The soaring cost of oil and other key commodities in the wake of the invasion threatens to unleash another bout of damaging inflation and supply shortages on the global economy, The Guardian reported.
The price of benchmark Brent crude oil added another 3.4 per cent in early trade on Thursday to climb to $116.80.
The cost of other crucial commodities such as aluminium (2.62 per cent), iron ore (7.75 per cent), copper (1.6 per cent) and wheat (7 per cent) were also on an upward curve, thanks to tighter supplies but also bulk buying by the Chinese government, according to analysts.
Tina Teng, markets analyst at CMC Markets in Sydney, said commodity prices would keep rising, The Guardian reported.
The Russia-Ukraine war has been pumping up global commodity prices, not only because of the supply disruption, but also resulting from hedging activities. Markets have priced in for a much tighter oil supply, with oil tankers and shippers in a standoff for Russia’s exports. China has also ordered the state-owned buyers to store major commodities, including oil, gas, iron ore and agriculture products. Crude oil futures are heading toward $US120 a barrel.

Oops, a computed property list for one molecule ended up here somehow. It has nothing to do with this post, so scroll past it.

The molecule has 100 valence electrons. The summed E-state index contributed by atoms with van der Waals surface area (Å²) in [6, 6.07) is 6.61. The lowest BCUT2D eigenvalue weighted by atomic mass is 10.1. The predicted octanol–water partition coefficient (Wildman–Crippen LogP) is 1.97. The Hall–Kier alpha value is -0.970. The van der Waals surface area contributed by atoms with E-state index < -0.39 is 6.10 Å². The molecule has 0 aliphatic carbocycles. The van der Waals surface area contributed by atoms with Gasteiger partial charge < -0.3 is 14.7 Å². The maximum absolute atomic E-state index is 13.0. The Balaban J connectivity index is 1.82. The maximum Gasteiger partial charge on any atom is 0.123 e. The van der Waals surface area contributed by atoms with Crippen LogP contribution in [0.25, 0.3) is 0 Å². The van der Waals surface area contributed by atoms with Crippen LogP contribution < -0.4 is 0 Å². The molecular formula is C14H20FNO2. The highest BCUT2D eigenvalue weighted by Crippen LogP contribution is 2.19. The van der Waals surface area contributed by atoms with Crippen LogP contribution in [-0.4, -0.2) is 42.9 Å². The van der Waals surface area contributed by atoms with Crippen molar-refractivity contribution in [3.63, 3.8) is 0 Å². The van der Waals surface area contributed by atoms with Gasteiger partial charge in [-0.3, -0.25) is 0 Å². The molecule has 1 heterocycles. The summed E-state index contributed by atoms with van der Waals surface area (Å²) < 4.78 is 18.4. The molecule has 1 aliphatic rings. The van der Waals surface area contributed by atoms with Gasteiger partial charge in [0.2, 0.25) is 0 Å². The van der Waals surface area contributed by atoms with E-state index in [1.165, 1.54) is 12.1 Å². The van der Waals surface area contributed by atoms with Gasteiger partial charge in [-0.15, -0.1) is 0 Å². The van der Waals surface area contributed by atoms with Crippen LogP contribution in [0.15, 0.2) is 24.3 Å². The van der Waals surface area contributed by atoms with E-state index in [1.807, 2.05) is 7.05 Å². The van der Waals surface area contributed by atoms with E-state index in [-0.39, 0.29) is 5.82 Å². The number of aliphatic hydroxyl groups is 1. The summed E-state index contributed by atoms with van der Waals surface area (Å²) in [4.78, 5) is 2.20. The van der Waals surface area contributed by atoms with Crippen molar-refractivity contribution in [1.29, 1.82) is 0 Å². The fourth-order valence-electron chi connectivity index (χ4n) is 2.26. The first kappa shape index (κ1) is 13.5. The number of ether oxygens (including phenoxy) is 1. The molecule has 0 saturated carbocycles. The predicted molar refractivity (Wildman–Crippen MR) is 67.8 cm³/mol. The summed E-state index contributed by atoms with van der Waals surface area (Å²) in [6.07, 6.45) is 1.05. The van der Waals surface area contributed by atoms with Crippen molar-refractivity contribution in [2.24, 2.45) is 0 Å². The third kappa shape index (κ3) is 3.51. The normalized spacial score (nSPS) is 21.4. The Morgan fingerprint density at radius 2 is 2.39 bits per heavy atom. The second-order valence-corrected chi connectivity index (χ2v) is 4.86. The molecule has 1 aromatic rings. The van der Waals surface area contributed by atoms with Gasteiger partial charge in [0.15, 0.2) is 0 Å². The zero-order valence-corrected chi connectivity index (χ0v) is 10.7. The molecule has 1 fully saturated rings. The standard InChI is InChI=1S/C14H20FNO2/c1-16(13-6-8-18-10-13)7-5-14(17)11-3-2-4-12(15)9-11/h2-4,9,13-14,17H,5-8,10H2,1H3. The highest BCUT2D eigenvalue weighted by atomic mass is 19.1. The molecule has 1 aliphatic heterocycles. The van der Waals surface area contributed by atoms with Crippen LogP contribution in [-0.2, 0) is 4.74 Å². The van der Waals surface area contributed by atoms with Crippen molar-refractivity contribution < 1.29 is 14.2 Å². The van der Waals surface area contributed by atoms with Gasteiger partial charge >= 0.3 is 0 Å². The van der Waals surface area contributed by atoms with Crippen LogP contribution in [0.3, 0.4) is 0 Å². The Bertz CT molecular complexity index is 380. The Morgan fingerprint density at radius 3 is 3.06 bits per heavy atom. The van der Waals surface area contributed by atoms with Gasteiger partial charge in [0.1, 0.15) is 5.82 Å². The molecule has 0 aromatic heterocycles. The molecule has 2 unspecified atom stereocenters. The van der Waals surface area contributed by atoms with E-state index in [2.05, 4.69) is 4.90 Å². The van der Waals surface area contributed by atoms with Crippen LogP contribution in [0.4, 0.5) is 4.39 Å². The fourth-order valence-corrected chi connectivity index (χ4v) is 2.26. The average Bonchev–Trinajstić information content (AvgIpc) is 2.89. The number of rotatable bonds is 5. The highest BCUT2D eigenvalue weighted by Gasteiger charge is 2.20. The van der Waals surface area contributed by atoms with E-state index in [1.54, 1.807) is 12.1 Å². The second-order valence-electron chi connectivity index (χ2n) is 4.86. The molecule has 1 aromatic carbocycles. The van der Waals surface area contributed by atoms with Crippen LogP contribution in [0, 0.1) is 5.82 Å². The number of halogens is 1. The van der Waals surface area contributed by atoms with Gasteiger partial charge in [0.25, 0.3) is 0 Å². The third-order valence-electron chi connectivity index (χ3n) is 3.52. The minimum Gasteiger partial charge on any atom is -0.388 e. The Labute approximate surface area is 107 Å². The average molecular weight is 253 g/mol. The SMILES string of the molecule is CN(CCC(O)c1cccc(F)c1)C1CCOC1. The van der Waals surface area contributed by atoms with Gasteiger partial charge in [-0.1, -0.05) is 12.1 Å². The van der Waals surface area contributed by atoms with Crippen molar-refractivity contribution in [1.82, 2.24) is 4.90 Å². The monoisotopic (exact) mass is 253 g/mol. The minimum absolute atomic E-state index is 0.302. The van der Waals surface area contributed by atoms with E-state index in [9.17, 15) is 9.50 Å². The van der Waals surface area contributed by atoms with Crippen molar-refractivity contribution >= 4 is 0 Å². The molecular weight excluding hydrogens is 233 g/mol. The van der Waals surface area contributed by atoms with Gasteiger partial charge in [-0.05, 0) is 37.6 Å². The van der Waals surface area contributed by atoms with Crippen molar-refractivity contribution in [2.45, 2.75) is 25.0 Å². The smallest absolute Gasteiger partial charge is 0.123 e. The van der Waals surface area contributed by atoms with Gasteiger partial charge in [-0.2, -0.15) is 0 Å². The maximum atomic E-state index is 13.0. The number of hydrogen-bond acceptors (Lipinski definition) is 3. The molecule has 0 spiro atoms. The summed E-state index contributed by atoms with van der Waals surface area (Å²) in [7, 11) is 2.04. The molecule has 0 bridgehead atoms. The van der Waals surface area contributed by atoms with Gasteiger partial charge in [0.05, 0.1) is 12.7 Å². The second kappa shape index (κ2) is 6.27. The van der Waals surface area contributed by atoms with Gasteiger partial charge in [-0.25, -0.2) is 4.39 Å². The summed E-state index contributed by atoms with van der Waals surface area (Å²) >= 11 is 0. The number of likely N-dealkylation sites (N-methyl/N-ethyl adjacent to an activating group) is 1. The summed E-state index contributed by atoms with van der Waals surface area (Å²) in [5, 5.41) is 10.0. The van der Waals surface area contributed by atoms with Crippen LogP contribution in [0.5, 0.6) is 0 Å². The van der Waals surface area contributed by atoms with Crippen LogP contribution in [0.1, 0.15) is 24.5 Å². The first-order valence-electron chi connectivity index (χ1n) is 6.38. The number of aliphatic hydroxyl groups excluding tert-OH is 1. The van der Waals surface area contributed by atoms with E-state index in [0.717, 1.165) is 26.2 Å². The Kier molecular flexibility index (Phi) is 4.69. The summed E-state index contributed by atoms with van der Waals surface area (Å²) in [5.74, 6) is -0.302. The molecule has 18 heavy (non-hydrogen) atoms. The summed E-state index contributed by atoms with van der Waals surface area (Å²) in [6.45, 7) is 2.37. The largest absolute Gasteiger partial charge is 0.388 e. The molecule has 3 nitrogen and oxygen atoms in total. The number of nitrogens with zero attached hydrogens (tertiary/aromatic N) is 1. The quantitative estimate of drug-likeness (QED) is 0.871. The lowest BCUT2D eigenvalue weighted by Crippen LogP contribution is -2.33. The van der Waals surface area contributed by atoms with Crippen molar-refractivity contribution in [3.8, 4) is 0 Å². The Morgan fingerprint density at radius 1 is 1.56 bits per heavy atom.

There was also concern about stagflation, where growth falls and prices rise. Shane Oliver, head of investment strategy at fund manager AMP in Sydney, said:
Russia supplies around 30 per cent of Europe’s gas and oil imports and accounts for around 11 per cent of world oil production. In short, investors are worried about a stagflationary shock,” The Guardian reported.